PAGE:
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Trade War Fears

This past week the Bush administration pressed the WTO (World Trade Organization) to delay landmark sessions that could levy over $2.2 billion dollars in fines from the European Union (EU) over the United States’ protectionist steel tariffs.

EU spokesperson Fabian Delcros said last Friday that, “If the delay allows the United States time to withdraw the protectionist measures, that is better for everybody.” Bush seems to be feeling the same way; by abiding to the WTO’s demands, the US can avoid the harsh fines, and avert a potential “Trade War” with Asia and the EU. But the White House claims it is only buying time to review the logistics, not offset any penalties. However, the rescheduling of the meetings is a strong indication the US will surely cave to the WTO’s whims. And White House insiders are saying Bush will announce this Friday that he’ll be ending the tarrifs in the near future.

Certainly this could be the next tier of the new Global Economy; where industrialized nations are forced to relinquish sovereignty to the global proprietors and policy institutions like the WTO and the IMF (International Monetary Fund). And it will also serve as the death certificate to the already ailing US steel producing industry.

Cheap steel imports and the drop in global prices, have all but eliminated the industry that historically helped build this nation. In the end the short-term tariffs will have only amounted to a failing life-support system–where the prolonged existence of the sector was doomed to crash under the auspices of the free-market way. So is Bush committing political suicide by alienating the working class and labor communities? Perhaps not.

Altough Bush may be back-stabbing a staunch supporter like US Steelworkers CEO, Thomas Usher (who is hosting a fund-raiser for Bush this week)– Karl Rove has obviously informed Bush that the blue-collar jobs that are going to be eviscerated from the tariff lifting, will only increase GOP support from the growing white-collar steel import and consuming sectors. At least that’s how Rove sees it.

States like Ohio, West Virginia, and Pennsylvania have lost thousands of steel jobs since the onset of the Clinton economic era. Consequently, the Democrats are unlikely to denounce Bush’s decision to bow to the WTO and the European Union. How could they without apologizing themselves? They have wholeheartedly supported the WTO, along with the free-trade agreements that now dictate the flow of global goods and capital. This is certainly a clear indication that not only have Republicans failed to protect US jobs, but so have the Democrats. During the 2000 campaign, Bush promised to impose the tariffs on steel, which gained him great apeal in these states. So we can only hope Karl Rove is wrong, and there is a backlash to Bush’s actions.

But those folks left with unemployment checks and food stamps in rural Ohio and elsewhere will have a difficult time replacing the very politicians that cost them their livelihoods. Talk about lack of democratic choice.

And the loss of steel producing jobs will only be the start. Japan, our close economic ally, is already at the blackboard chalking up plans on how they can challenge other US market barriers and environmental statutes through the WTO, such as our (although weak) protectionist coal and textile levies. Japan is not alone either; China, South Korea, and Switzerland are also planning their moves to open up more markets in the US. It’s not a good sign for an economy for the United States’ weak labor market.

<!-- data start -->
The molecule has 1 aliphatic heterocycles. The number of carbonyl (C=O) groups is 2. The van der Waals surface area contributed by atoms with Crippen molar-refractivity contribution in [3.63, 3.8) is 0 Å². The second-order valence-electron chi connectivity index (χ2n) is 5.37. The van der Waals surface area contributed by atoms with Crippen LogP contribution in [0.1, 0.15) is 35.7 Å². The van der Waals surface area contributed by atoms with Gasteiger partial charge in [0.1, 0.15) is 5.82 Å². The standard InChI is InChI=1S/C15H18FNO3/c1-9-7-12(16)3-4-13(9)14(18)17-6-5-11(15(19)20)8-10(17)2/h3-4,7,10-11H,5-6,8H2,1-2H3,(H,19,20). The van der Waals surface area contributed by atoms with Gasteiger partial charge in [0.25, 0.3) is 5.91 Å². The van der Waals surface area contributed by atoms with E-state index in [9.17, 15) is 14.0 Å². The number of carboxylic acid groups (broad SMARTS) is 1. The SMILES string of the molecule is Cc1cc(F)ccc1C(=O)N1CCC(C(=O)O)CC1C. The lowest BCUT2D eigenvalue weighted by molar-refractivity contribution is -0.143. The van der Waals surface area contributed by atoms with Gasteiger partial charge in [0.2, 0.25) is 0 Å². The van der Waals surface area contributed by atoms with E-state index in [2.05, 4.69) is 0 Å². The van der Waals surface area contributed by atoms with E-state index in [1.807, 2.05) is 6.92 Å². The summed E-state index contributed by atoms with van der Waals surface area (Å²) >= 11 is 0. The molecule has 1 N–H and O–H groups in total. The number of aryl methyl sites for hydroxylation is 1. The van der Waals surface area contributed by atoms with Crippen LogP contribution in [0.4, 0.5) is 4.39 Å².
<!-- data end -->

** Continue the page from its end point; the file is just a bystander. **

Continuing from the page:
Sure the US may be able to backdoor the United Nations and attack Iraq, but the EU is proving it has power through the World Trade Organization over how the US conducts its trade affairs. And the fallout of domestic jobs due to their heavy handed control could be catastrophic.

What this means is simple: America is finally feeling the wrath of neoliberalism run amuck-Goliath endures his first stone. And the suit coats, as always, will survive and pay to help put Bush back in DC next year.

However, they’ll be putting money behind Bush’s opponent just the same. And neither Party will truly be willing to pull out of the WTO or admit it ruins lives and undermines our nation’s sovereignty.

But perhaps these massive layoffs will wake regular Americans from their hibratory slumber; where they’re still dreaming that free-markets are the wave of future fortunes, and lasting job security.

And maybe they’ll stop seeing protestors in the street outside global trade cabals, as naïve idealistic youth-but instead as patriots, intent on raising global standards of living, while improving our own here in the United States. The only way these closed door events will be disrupted is if we, as concerned citizens, continue to voice our dissent.

This struggle is its infancy. The US will again fall victim to “Trade War” fears, and the threat of monetary fines for protecting jobs or the environment. However, the free-trade policies our government has supported with a non-partisan stamp of approval are the real culprit.

And when this happens, it will only mean that we have to continue onward, and show the world that the US is also not immune from the neoliberal virus that is infecting this world. Only then will politicians begin to hear our pleas.

JOSH FRANK is a writer living in New York. He can be reached at: frank_joshua@hotmail.com

 

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JOSHUA FRANK is managing editor of CounterPunch. His most recent book is Hopeless: Barack Obama and the Politics of Illusion, co-edited with Jeffrey St. Clair and published by AK Press. He can be reached at joshua@counterpunch.org. You can troll him on Twitter @joshua__frank

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